Poverty doesn’t cause terrorism, but poor countries face special problems in dealing with it
The killing of two hostages by al-Qaeda during an attempted US rescue mission in Shabwa province, Yemen, last weekend should provoke not only grief for the two people killed, but a reconsideration of how the world treats countries like Yemen.
The US raid appears to have gone wrong when dogs in the al-Qaeda camp in the Arabian Peninsula began yapping, alerting the terrorists. Hostages Pierre Korkie, a South African teacher, and Luke Somers, an American journalist, were injured and died.
Within Yemen, this al-Qaeda camp in Shabwa – a tiny group of Sunni extremists – has sometimes tried to hold territory, but has had several defeats in the past three years. Most recently, some of their bases have been taken over by the Houthis, a militant movement of the rival Zaydi Shiite branch of Islam that has captured the capital, Sanaa, and several other important cities.
Since this group has rather bizarrely blamed the US for the rise of the Houthis and the rollback of al-Qaeda, it is even possible that their plan to execute Somers, whom they kidnapped from Sanaa, was intended as revenge on the US for the reversals they have suffered.
The group might well exist for reasons of political and religious discontent, even if Yemen were a middle-income country. It is not a large organisation, and a few hundred or even a few thousand malcontents can always be found.
But it would be far less likely to be able to operate with impunity in a country that was not an economic basket case.
Poverty does not cause terrorism, but poor countries face special problems in dealing with it because they are especially open to the kinds of outside manipulation that produce the discontents that lead to terrorism.
Like the 24?million Yemenis in general, the people of Shabwa are desperately poor. Since 2012, a little over half of Yemenis have been living below the poverty line. About half of the children are malnourished and a third are estimated to go to bed hungry each night. The country faces a severe water shortage, worse even than the rest of the Middle East. Insecurity has made it difficult to pump the little oil or gas the country has, so hydrocarbon income is down this year and will fall further with the substantial decline in oil prices this year.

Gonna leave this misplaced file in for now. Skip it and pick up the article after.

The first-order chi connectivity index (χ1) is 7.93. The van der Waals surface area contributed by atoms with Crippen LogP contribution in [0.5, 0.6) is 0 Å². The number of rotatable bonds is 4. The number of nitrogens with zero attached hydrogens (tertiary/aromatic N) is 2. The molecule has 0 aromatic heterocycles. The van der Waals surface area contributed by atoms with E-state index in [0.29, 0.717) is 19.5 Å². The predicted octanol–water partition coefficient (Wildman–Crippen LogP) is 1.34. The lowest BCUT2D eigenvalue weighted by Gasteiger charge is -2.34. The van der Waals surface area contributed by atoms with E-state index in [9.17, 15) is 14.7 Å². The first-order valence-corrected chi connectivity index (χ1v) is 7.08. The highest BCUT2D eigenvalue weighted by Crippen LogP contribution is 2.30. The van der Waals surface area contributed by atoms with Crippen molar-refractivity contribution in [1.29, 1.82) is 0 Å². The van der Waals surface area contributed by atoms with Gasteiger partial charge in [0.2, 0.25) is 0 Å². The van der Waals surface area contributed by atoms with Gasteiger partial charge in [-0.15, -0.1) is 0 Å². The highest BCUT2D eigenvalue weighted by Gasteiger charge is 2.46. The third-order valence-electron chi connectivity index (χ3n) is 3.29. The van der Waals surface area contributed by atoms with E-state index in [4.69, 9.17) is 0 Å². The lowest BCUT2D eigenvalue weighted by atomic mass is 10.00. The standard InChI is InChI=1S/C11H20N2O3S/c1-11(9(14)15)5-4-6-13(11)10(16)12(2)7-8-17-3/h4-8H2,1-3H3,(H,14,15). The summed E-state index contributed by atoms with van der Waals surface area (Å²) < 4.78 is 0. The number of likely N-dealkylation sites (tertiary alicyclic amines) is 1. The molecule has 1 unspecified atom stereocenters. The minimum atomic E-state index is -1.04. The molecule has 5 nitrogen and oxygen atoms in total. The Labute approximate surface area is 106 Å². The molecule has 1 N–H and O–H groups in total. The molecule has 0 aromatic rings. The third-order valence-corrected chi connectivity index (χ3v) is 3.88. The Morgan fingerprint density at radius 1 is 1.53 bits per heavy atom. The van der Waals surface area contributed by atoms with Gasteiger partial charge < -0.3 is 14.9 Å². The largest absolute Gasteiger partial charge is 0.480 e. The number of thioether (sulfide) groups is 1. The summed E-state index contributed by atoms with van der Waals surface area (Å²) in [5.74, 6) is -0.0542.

About $4?billion (R46?billion) in aid from Saudi Arabia was expected to help keep the country afloat. But the Saudis have announced that they will cut off aid now that fiercely anti-Saudi Houthis have taken over the country.
Yemen’s troubles are only beginning, and one worries that much of the population will end up displaced, as has already happened in Syria. That vast further social disruption would not exactly tamp down the problems of extremism and terrorism.
Sanaa could be the first world capital to simply run out of water. Its undependable and small oil and gas industry accounts for 87% of the value of its exports, with the rest accounted for by fish and agricultural produce.
If Yemen previously had a growing economy, missionary work among the Zaydis might not have seemed plausible. Some of the tribal unrest to which the Houthis and al-Qaeda have played would never have arisen.
Rural Yemenis would not have been forced off their farms by water shortages. In the Gulf, countries such as the United Arab Emirates and Qatar have already turned to desalination plants for most of their drinking water, but despite vague plans to build such plants in Yemen, none has yet materialised.
The US and Europe are mainly interested in Yemen because they fear that the Houthis are cat’s-paws of Iran (there is not likely much of a connection; it is a completely different style of Shiism) or because the Houthis might threaten the security of the Bab al-Mandab, the opening to the Red Sea from the Indian Ocean, through which about 10% of world trade flows.
If someone wants a policy recommendation out of this crisis in the Arabian Sea, mine would be this: start an international crash programme of construction of solar-powered desalination plants for Yemen and work with tribes, Houthis and nationalists alike to get them built as soon as possible. – The Nation, distributed by Agence Global
Cole is director of the Center for Middle Eastern and North African Studies at the University of Michigan